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#21 Reverse Mortgage Decisions Involve Family Members and Advisors


David Garrison
Home Equity Retirement Specialist
NMLS # 1595194
Serving the State of Indiana
p (317) 644-2595 c (765) 516-0130
e [email protected]

2169 East Rutland Lane, Martinsville, IN 46151
Corporate NMLS #1025894

After reading an article about the advantages of a reverse mortgage, the two of you are ready to learn more. It seems that using the equity you’ve built could make it possible for you to live out your lives in the home you’ve owned and lovingly cared for during the past three and a half decades. You both feel staying put holds more appeal than moving to a retirement community, but you know some remodeling will need to be done to accommodate your needs as you age.

The two of you have always tried to be organized rather than impulsive when making important decisions, carefully mapping out the steps needed to turn your goals into reality. You know it’s important to consider the long term effects of big financial moves. As you explore reverse mortgage options, you’re wondering which advisors to consult.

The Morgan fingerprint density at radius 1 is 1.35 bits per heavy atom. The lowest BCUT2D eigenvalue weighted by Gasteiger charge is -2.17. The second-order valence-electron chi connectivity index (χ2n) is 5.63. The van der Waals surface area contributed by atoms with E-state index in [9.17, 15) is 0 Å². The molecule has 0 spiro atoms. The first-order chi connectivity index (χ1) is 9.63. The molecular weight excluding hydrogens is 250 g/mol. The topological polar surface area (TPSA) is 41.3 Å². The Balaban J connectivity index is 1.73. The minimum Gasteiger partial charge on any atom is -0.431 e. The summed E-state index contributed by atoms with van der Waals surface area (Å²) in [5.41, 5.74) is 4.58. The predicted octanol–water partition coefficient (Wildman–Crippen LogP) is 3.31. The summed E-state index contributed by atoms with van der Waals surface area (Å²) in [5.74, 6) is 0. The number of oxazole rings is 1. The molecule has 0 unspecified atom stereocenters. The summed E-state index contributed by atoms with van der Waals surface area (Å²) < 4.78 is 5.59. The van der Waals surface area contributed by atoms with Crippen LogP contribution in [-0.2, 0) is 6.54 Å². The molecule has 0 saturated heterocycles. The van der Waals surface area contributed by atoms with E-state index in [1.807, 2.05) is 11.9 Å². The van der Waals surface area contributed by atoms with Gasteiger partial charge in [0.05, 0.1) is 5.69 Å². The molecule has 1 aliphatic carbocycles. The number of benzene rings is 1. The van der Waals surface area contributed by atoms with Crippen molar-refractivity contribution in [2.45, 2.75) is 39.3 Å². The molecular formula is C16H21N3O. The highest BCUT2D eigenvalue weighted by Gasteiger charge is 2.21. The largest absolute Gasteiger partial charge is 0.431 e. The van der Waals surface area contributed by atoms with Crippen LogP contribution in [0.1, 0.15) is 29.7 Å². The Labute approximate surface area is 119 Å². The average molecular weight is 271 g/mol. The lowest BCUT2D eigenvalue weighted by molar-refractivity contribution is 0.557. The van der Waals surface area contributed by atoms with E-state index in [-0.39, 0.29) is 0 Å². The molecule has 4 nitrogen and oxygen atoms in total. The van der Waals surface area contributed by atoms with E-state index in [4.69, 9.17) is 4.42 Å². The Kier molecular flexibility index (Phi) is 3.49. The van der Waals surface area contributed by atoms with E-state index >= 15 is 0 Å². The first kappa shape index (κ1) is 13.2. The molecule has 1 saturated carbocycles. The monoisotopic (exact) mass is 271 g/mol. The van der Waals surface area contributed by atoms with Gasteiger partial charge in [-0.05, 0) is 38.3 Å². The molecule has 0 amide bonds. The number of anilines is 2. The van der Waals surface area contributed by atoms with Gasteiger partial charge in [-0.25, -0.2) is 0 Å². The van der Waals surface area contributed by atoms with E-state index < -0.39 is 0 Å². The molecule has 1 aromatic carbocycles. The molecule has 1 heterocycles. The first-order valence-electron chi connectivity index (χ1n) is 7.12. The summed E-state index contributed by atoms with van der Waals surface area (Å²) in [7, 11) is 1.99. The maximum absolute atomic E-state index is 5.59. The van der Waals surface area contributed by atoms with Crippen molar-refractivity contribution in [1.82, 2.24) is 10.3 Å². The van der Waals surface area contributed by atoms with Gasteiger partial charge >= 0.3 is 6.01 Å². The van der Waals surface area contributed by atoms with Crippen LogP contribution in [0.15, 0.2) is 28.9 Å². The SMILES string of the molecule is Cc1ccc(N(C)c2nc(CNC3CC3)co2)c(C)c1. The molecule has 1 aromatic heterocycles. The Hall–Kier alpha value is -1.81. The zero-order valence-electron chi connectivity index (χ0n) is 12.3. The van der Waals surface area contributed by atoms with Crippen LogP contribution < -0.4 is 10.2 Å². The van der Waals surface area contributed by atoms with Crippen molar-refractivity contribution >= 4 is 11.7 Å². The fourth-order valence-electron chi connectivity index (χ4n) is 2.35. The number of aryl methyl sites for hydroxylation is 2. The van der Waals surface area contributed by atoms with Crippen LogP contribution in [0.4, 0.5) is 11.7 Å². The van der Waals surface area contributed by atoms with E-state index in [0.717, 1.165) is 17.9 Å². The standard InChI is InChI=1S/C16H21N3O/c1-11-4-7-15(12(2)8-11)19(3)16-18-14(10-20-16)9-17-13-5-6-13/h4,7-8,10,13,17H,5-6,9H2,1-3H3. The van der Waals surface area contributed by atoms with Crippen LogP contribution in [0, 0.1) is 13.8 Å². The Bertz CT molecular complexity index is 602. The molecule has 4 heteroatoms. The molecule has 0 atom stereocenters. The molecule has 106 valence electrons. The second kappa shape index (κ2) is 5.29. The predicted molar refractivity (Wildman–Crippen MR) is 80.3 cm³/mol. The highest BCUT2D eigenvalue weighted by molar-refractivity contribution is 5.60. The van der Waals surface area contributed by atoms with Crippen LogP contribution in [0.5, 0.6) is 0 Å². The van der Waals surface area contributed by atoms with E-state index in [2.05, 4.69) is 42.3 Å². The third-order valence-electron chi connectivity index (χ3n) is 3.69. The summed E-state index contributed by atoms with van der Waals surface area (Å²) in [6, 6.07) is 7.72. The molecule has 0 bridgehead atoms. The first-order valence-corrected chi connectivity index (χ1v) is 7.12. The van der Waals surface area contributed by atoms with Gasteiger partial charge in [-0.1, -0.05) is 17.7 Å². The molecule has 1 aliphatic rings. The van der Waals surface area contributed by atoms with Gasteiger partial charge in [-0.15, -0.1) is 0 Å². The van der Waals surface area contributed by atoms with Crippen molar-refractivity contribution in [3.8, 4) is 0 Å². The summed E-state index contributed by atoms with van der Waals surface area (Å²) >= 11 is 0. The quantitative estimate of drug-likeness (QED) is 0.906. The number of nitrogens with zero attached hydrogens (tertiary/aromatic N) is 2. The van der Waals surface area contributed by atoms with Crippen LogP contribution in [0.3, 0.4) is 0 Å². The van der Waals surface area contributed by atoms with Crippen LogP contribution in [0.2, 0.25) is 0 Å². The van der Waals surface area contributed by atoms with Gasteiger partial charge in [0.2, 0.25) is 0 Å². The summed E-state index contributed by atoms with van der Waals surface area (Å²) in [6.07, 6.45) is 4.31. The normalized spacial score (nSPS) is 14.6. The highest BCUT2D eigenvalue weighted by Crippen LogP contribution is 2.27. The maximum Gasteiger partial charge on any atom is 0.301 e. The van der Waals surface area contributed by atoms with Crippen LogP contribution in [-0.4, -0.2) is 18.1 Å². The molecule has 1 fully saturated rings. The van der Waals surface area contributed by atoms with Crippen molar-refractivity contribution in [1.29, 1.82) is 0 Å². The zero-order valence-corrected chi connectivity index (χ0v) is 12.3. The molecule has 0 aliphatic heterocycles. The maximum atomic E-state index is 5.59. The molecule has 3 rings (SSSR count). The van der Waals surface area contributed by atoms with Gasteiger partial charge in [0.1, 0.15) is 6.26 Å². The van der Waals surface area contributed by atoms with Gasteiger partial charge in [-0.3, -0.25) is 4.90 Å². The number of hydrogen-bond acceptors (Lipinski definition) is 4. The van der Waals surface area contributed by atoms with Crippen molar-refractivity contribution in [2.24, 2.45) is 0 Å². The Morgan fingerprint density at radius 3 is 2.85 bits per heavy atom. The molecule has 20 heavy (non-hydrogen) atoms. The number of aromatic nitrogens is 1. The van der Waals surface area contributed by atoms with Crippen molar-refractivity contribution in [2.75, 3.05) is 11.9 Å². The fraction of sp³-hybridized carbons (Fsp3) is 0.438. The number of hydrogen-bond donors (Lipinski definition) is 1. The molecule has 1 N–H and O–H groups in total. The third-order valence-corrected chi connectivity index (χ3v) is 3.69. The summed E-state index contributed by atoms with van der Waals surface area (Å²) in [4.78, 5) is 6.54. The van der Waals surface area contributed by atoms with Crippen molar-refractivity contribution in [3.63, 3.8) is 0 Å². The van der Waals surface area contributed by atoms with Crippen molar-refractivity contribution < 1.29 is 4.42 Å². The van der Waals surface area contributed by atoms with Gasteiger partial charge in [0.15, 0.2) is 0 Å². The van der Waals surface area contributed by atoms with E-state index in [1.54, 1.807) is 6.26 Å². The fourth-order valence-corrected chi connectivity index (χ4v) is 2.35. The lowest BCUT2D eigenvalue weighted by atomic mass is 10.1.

Your four adult children have all proven to be fiscally responsible, each making choices that make sense for them and their mates, keep you in the loop, but never asking for your help. In turn, the two of you have not consulted your offspring when making either spending or investment decisions. You’re wondering if a reverse mortgage might be an exception to that practice.

Advisors to consult might include a) Tax advisor – while selling investments or taking retirement plan withdrawals to fund the remodel on your home could generate capital gains tax or even ordinary income, draws on a reverse mortgage are nontaxable. b) Estate planning attorney – your decision to take a reverse mortgage might generate a need to adjust beneficiary designations on other assets or on the home itself. c) Family physician – is your medical prognosis consistent with your desire to “age in place”?

Upon the death of a reverse mortgage borrower (in your case when the second of the two of you dies), the loan becomes due and payable. Your heirs have the right to buy the home,sell it, or turn it over to the lender to satisfy the debt. If you were planning on leaving the home to all of – or any of – your children, it would make sense to talk to them now about the options they will have.

Who needs to talk the housing wealth talk? Whoever can help you make the decision that’s best for you!